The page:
The DevOps 2.4 Toolkit: Continuous Deployment To Kubernetes
The DevOps 2.4 Toolkit: Continuous Deployment To Kubernetes
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The DevOps 2.4 Toolkit: Continuous Deployment To Kubernetes

This book is 100% complete

Completed on 2018-11-17

About the Book

Just like the other books I wrote, this one does not have a fixed scope. I did not start with an index. I didn't write a summary of each chapter in an attempt to define the scope. I do not do such things. There is only a high-level goal to explore continuous delivery and deployment inside Kubernetes clusters. What I did do, though, was to set a few guidelines.

The first guideline is that all the examples will be tested on all major Kubernetes platforms. Well, that might be a bit far-fetched. I'm aware that any sentence that mentions "all" together with "Kubernetes" is bound to be incorrect. New platforms are popping out like mushrooms after rain. Still, what I can certainly do is to choose a few of the most commonly used ones.

Minikube and Docker for Mac or Windows should undoubtedly be there for those who prefer to "play" with Docker locally.

AWS is the biggest hosting provider so Kubernetes Operations (kops) must be included as well.

Since it would be silly to cover only un-managed cloud, I had to include managed Kubernetes clusters as well. Google Kubernetes Engine (GKE) is the obvious choice. It is the most stable and features rich managed Kubernetes solution. Adding GKE to the mix means that Azure Container Service (AKS) and Amazon's Elastic Container Service (EKS) should be included as well so that we can have the "big trio" of the hosting vendors that offer managed Kubernetes. Unfortunately, even though AKS is available, it is, at this moment (June 2018), still too unstable and it's missing a lot of features. So, I'm forced to scale down from the trio to the GKE and EKS duo as representatives of managed Kubernetes we'll explore.

Finally, a possible on-prem solution should be included as well. Since OpenShift shines in that area, the choice was relatively easy.

All in all, I decided to test everything in minikube and Docker for Mac locally, AWS with kops as the representative of a cluster in the cloud, GKE for managed Kubernetes clusters, and OpenShift (with minishift) as a potential on-prem solution. That, in itself, already constitutes a real challenge that might prove to be more than I can chew. Still, making sure that all the examples work with all those platforms and solutions should provide some useful insights.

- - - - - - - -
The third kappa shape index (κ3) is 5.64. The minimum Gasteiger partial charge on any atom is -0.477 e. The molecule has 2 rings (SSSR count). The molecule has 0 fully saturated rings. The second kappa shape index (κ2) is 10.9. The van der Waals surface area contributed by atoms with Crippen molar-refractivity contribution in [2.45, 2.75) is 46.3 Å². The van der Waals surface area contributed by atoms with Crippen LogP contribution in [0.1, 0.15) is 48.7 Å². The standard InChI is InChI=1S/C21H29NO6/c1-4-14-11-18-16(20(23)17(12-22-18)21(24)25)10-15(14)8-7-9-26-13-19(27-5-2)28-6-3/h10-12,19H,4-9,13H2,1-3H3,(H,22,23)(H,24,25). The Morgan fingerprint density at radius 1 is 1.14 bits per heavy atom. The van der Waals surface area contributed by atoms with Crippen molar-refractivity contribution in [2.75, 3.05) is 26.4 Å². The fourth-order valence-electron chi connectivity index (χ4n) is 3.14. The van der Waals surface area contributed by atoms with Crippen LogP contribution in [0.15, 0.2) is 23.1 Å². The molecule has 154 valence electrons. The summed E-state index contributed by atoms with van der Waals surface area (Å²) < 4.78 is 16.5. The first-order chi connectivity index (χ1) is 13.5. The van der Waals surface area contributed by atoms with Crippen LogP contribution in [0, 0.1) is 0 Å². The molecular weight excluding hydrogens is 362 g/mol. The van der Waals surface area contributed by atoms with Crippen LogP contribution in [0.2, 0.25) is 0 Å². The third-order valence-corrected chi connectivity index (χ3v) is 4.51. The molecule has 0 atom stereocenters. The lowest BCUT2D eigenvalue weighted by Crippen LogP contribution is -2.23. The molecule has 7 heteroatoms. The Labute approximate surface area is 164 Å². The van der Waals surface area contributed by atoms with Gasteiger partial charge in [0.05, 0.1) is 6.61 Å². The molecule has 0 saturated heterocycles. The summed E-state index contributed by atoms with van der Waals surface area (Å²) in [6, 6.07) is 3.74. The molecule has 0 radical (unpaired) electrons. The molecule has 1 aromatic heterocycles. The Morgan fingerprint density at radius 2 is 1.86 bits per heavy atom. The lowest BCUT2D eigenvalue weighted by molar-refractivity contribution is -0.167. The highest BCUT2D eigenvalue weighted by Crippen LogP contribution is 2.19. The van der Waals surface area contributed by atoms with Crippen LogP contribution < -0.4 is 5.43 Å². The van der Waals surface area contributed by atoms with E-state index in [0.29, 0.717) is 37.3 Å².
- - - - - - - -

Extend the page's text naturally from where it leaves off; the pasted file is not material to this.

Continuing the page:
Some of you already chose the Kubernetes flavor you'll use. Others might still wonder whether to adopt one or the other. Even though the comparison of different Kubernetes platforms is not the primary scope of the book, I'll do my best to explain the differences as they come.

To summarize the guidelines, it explores continuous delivery and deployment in Kubernetes using Jenkins. All the examples are tested in minikube, Docker for Mac (or Windows), AWS with kops, GKE, OpenShift with minishift, and EKS.

About the Author

Viktor Farcic
Viktor Farcic

Viktor Farcic is a Senior Consultant at CloudBees and a member of the Docker Captains group.

He coded using a plethora of languages starting with Pascal (yes, he is old), Basic (before it got Visual prefix), ASP (before it got .Net suffix), C, C++, Perl, Python, ASP.Net, Visual Basic, C#, JavaScript, Java, Scala, etc. He never worked with Fortran. His current favourite is Go.

His big passions are Microservices, Continuous Deployment and Test-Driven Development (TDD).

He often speaks at community gatherings and conferences.

Bundles that include this book

The DevOps 2.3 Toolkit: Kubernetes
The DevOps 2.4 Toolkit: Continuous Deployment To Kubernetes
The DevOps 2.5 Toolkit: Monitoring, Logging, and Auto-Scaling Kubernetes
3 Books
$114.00
Suggested Price
$70.00
Bundle Price
The DevOps 2.3 Toolkit: Kubernetes
The DevOps 2.4 Toolkit: Continuous Deployment To Kubernetes
2 Books
$76.00
Suggested Price
$50.00
Bundle Price

Table of Contents

  • Preface
  • Overview
  • Audience
  • About the Author